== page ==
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Council advances sex offender draft ordinance

A proposed ordinance that bans people convicted of sex crimes again children from certain places in Hudson is expected to be ready for consideration by the City Council at its next meeting.

The council, after a lengthy discussion Monday night, instructed City Attorney Catherine Munkittrick to make some minor changes to the draft ordinance and have it ready for a first reading on May 4.

Final approval of the ordinance will come at the council's May 18 meeting, if things go according to plan.

The draft ordinance prohibits child sex offenders from residing within 250 feet of places where children are often present, such as schools, daycares, parks, recreational trails, athletic fields, youth centers and churches.

It also establishes 150-foot "control zones" around those places and prohibits child molesters from loitering within the zones.

The ordinance bans them from the actual premises except in special cases, and when they have written permission to be there.

Sex offenders could receive permission to attend church or a school program involving one of their children, for example.

The penalty for violating a control zone restriction would be a forfeiture of $1,000 for the first offense and $2,500 for subsequent violations.

Violating the residency restrictions could bring a $250 fine for the first offense and a $500 fine for subsequent offenses. Each day an offender was in violation of a residency restriction would be considered a separate offense.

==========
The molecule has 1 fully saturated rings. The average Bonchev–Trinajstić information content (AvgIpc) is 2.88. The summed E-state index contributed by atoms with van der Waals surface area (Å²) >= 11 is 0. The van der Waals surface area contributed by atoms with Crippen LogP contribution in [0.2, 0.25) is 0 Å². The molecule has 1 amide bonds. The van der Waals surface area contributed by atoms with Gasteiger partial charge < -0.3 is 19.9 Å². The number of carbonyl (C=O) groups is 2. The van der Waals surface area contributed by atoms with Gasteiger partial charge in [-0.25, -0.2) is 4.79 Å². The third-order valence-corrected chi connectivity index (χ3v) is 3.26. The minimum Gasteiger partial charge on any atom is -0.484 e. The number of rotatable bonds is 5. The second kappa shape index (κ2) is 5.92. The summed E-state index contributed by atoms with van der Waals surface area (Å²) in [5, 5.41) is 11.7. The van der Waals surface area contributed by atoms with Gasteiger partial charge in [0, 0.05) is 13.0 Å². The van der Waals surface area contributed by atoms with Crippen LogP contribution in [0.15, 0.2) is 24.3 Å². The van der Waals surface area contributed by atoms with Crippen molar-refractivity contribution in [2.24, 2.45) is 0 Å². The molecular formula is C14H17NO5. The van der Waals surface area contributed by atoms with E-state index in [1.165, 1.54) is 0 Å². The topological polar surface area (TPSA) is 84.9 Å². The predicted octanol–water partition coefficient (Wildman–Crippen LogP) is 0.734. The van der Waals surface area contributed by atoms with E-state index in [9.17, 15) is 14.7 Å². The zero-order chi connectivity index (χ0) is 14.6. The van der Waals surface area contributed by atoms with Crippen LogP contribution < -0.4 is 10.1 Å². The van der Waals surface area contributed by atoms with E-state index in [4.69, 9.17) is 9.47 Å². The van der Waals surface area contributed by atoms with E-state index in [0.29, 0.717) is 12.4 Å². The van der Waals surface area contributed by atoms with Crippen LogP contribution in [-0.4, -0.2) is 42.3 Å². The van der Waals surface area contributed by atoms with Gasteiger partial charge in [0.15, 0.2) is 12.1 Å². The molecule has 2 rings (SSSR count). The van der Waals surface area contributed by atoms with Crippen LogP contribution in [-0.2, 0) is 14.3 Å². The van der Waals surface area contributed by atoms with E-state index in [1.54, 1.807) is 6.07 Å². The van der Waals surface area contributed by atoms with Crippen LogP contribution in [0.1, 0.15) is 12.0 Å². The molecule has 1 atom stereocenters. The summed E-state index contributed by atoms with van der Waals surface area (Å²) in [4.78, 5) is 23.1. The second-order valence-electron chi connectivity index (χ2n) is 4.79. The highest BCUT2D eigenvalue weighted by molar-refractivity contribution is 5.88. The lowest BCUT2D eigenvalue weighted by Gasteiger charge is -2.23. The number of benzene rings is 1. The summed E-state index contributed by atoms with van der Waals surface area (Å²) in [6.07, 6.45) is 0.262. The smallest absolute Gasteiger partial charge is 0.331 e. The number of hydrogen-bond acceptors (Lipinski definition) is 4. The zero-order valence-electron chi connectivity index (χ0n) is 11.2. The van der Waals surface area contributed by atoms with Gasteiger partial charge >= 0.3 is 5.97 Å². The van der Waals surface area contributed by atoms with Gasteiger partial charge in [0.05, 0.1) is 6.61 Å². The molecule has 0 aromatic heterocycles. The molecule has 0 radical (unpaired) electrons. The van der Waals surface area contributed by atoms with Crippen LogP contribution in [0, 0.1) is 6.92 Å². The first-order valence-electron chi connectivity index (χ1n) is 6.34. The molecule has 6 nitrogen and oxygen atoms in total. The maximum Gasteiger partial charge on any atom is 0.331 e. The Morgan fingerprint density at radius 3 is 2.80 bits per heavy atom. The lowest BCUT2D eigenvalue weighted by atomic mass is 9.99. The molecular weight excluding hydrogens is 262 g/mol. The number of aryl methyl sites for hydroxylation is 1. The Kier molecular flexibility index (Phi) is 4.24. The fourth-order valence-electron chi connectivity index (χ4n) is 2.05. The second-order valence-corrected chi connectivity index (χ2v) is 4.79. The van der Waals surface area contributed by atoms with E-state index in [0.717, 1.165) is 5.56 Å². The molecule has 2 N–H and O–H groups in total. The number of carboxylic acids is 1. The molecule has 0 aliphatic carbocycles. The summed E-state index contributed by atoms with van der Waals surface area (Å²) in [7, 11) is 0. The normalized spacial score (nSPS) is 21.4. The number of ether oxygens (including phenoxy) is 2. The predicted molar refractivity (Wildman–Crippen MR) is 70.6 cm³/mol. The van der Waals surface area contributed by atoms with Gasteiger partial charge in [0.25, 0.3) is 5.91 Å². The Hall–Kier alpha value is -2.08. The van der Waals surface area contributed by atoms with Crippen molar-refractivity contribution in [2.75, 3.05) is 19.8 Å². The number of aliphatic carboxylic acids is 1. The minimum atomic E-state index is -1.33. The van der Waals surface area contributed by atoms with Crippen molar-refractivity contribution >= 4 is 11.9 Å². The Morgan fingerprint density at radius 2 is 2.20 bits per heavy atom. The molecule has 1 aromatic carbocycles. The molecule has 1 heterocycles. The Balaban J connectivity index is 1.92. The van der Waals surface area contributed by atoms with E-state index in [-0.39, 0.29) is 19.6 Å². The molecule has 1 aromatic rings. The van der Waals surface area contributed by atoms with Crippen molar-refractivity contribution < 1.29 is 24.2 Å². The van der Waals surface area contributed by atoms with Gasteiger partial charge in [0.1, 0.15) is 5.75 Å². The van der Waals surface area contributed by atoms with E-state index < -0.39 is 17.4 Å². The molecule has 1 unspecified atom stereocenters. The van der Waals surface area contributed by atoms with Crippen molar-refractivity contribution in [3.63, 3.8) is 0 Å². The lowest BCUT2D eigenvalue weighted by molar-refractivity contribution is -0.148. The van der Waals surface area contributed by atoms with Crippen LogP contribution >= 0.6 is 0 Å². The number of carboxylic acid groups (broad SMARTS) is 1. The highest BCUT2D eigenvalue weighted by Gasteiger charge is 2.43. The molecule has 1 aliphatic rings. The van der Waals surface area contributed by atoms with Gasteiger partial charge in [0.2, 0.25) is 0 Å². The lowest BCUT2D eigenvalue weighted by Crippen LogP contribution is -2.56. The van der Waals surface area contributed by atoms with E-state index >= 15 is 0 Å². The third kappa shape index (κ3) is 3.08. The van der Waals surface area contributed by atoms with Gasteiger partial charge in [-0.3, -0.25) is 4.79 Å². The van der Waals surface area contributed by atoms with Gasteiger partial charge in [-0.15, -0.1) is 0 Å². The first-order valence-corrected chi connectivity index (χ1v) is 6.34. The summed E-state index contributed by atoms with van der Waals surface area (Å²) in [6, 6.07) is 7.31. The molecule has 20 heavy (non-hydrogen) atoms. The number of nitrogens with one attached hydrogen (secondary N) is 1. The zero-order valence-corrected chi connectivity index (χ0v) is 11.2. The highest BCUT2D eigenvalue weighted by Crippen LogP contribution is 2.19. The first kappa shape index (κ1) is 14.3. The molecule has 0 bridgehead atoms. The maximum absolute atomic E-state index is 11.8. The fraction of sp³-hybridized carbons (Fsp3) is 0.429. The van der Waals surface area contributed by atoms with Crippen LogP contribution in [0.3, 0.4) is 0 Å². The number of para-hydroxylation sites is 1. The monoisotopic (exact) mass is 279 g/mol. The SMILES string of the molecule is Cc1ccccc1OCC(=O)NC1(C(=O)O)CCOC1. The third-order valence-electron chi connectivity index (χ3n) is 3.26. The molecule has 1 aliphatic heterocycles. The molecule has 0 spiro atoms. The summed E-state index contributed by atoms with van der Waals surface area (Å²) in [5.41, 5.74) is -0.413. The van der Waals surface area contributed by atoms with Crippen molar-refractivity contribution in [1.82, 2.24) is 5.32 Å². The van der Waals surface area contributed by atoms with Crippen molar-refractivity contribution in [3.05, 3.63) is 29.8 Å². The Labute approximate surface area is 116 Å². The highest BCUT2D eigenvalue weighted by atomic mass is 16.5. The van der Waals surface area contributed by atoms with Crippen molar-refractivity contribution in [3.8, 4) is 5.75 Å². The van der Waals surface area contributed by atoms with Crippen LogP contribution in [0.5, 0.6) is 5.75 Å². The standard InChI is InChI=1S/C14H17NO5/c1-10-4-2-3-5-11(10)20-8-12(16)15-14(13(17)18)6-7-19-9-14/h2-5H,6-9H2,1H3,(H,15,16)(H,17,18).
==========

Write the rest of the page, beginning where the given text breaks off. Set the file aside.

Much of the discussion Monday night was over how to define "youth centers."

The council appeared to ultimately arrive at the consensus that certain places should be listed in the ordinance as youth centers - such as The Phipps Center for the Arts, martial arts schools and dance studios.

Jodi Voegeli, a sex offender registration specialist for the Wisconsin Department of Corrections, gave a presentation arguing against broad residency restrictions at the start of the discussion.

Voegeli said the Department of Corrections likes to stay out of political battles, but has taken a stand against sex offender residency laws after seeing the effect they have.

The rate of noncompliance with the state's sexual offender registry law has tripled in some cities that have adopted strict residency ordinances, she said.

The city of Green Bay went from knowing where 90 percent of its sexual offenders live to not knowing where about half of them are, she said.

But Alderperson Lori Bernard said the less restrictive ordinance that Hudson is considering is close to the Department of Corrections' own guidelines on where child sex offenders should be allowed to reside.

"I think it comes down to, do we want to have an ordinance on the books?" Bernard said. She said she thought that the proposal that came out of the Public Safety Committee - and was altered some by Mayor Dean Knudson - was very good.

Public Safety Committee Chairman Lee Wyland drafted much of the original proposal. Bernard and Council President Randy Morrissette II are the other members of the committee.

Morrissette inquired whether there was support for expanding the areas in which convicted child sex offenders couldn't reside. Hearing no interest from other council members on making the ordinance more restrictive, he said the current proposal was acceptable to him.

Morrissette was the first council member to push for adoption of a sex offender residency ordinance.

Randy Hanson

Randy Hanson has reported for the Star-Observer since 1997. He came to Hudson after 11 years with the Inter-County Leader at Frederic, and eight years of teaching social studies. He’s a graduate of UW-Eau Claire.

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